U.S. military veterans who were discharged from service for misconduct are at high risk for homelessness. Stratifying homelessness risk based on both military service factors and clinical characteristics could facilitate targeted provision of preventive services to those at critical risk. Using administrative data from the Department of Defense and Veterans Health Administration for 25,821 misconduct-discharged Veterans, we developed a dataset that included demographic and clinical characteristics corresponding to 12-months, 3-months, and 1-month preceding the first documentation of homelessness (or a matched index encounter for those without homelessness). Clinical time-trend features were extracted and included as additional model inputs. We developed several random forest models to classify homelessness risk. Models based on 1- and 3-months of data performed roughly as well as those based on 12-months of data. In best-performing models, 70% of those identified as at high-risk became homeless; 30% identified as at moderate risk became homeless (AUC=0.80; recall=0.64, specificity=0.82). Findings suggest the viability of risk stratification for targeting resources.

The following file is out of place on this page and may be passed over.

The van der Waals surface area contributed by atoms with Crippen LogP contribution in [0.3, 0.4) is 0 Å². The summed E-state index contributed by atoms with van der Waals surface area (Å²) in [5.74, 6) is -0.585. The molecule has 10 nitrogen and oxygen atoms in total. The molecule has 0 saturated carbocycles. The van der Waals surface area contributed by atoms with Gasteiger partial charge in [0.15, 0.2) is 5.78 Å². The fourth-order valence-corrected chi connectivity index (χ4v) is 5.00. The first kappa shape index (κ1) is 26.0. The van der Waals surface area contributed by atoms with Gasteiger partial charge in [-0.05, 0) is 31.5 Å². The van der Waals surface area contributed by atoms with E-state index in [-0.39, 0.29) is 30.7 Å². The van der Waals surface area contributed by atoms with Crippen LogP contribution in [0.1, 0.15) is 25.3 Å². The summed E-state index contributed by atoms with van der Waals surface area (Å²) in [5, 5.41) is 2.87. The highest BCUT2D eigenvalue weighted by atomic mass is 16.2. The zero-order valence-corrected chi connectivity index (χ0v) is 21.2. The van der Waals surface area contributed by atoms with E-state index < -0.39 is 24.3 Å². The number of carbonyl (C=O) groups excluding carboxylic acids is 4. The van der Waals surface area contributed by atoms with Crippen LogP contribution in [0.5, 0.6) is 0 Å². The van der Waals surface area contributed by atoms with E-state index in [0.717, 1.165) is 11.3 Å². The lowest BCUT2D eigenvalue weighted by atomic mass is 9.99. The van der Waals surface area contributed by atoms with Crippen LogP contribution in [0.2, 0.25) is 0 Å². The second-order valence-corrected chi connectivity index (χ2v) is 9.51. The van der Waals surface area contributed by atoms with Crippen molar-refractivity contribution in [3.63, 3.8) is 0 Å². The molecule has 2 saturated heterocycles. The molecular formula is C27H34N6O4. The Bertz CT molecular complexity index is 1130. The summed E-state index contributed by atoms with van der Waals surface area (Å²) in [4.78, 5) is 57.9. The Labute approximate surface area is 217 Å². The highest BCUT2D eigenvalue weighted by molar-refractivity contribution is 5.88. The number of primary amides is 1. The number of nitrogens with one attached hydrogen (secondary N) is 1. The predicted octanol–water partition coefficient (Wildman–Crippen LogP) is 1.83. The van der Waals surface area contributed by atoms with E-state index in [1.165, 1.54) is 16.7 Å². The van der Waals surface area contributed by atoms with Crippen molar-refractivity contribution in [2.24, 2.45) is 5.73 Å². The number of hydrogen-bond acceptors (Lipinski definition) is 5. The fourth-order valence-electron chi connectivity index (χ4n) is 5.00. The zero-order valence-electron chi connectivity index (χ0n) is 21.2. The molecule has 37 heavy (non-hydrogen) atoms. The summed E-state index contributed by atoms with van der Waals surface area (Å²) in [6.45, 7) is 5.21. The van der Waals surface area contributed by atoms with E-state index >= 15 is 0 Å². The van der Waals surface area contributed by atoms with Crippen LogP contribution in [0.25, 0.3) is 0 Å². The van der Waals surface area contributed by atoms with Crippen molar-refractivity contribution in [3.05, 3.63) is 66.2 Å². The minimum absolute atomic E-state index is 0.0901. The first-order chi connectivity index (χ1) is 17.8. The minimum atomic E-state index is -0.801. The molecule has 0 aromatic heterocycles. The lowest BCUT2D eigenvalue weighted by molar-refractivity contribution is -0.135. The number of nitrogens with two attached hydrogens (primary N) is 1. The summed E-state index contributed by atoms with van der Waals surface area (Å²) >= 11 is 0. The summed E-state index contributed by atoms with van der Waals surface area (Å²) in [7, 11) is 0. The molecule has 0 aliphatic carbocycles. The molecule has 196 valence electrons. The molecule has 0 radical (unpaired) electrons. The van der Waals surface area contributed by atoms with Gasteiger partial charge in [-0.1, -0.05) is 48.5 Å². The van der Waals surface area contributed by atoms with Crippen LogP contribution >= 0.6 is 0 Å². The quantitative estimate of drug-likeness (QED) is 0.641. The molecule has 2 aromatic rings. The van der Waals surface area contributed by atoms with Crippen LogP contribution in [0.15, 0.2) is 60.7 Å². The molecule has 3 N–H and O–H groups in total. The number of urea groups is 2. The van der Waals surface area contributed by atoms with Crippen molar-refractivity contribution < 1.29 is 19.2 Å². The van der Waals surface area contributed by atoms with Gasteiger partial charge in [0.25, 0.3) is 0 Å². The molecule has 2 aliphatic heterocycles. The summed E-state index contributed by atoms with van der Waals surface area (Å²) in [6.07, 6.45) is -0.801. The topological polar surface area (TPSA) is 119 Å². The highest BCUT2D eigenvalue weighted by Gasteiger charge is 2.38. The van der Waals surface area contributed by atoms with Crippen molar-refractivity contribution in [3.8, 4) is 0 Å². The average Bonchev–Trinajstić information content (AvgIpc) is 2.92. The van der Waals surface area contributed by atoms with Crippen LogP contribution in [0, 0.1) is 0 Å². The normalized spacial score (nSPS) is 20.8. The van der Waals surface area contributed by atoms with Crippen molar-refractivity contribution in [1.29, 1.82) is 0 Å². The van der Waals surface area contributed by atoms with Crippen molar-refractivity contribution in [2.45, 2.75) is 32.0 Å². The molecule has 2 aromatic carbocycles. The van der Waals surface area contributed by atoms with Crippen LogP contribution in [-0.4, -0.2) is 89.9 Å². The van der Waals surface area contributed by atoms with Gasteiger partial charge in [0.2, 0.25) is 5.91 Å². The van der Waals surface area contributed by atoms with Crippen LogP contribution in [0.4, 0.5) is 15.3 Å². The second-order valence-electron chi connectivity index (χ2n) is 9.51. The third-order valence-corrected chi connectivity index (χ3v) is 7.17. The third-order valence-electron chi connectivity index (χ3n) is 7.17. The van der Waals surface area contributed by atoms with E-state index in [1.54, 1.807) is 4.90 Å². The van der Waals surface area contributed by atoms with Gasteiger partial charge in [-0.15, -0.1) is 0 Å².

|Original language||English (US)|
|Number of pages||8|
|Journal||AMIA ... Annual Symposium proceedings. AMIA Symposium|
|State||Published - 2018|
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